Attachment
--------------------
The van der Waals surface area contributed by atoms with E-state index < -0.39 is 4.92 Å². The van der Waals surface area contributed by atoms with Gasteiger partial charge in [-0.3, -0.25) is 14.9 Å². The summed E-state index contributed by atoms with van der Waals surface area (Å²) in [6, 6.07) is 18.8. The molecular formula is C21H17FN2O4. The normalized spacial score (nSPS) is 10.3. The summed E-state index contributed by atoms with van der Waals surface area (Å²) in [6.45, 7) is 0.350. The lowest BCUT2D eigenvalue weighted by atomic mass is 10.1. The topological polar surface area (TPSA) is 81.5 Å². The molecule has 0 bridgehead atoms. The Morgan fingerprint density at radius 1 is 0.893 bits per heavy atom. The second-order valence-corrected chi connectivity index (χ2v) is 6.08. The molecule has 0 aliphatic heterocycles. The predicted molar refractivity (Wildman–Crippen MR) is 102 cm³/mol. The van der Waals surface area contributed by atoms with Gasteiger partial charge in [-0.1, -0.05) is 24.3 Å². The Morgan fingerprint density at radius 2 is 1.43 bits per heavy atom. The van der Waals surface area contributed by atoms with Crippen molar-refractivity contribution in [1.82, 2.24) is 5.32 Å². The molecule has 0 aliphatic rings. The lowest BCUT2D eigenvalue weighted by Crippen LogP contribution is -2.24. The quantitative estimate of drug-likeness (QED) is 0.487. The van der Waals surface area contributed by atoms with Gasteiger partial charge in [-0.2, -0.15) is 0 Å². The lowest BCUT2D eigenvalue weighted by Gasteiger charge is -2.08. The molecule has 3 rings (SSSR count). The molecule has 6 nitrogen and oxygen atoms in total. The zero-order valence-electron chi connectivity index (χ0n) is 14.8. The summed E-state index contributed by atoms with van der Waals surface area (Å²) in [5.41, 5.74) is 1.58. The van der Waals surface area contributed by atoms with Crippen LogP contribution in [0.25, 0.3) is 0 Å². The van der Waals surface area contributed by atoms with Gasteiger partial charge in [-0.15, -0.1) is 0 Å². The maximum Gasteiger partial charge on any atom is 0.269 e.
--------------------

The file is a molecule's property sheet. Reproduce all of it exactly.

The van der Waals surface area contributed by atoms with E-state index < -0.39 is 4.92 Å². The van der Waals surface area contributed by atoms with Gasteiger partial charge in [-0.3, -0.25) is 14.9 Å². The summed E-state index contributed by atoms with van der Waals surface area (Å²) in [6, 6.07) is 18.8. The molecular formula is C21H17FN2O4. The normalized spacial score (nSPS) is 10.3. The summed E-state index contributed by atoms with van der Waals surface area (Å²) in [6.45, 7) is 0.350. The lowest BCUT2D eigenvalue weighted by atomic mass is 10.1. The topological polar surface area (TPSA) is 81.5 Å². The molecule has 0 bridgehead atoms. The Morgan fingerprint density at radius 1 is 0.893 bits per heavy atom. The second-order valence-corrected chi connectivity index (χ2v) is 6.08. The molecule has 0 aliphatic heterocycles. The predicted molar refractivity (Wildman–Crippen MR) is 102 cm³/mol. The van der Waals surface area contributed by atoms with Gasteiger partial charge in [-0.1, -0.05) is 24.3 Å². The Morgan fingerprint density at radius 2 is 1.43 bits per heavy atom. The van der Waals surface area contributed by atoms with Crippen molar-refractivity contribution in [1.82, 2.24) is 5.32 Å². The molecule has 0 aliphatic rings. The lowest BCUT2D eigenvalue weighted by Crippen LogP contribution is -2.24. The quantitative estimate of drug-likeness (QED) is 0.487. The van der Waals surface area contributed by atoms with Gasteiger partial charge in [-0.2, -0.15) is 0 Å². The lowest BCUT2D eigenvalue weighted by Gasteiger charge is -2.08. The molecule has 3 rings (SSSR count). The molecule has 6 nitrogen and oxygen atoms in total. The zero-order valence-electron chi connectivity index (χ0n) is 14.8. The summed E-state index contributed by atoms with van der Waals surface area (Å²) in [5.41, 5.74) is 1.58. The van der Waals surface area contributed by atoms with Crippen LogP contribution in [0.25, 0.3) is 0 Å². The van der Waals surface area contributed by atoms with Gasteiger partial charge in [-0.15, -0.1) is 0 Å². The maximum Gasteiger partial charge on any atom is 0.269 e.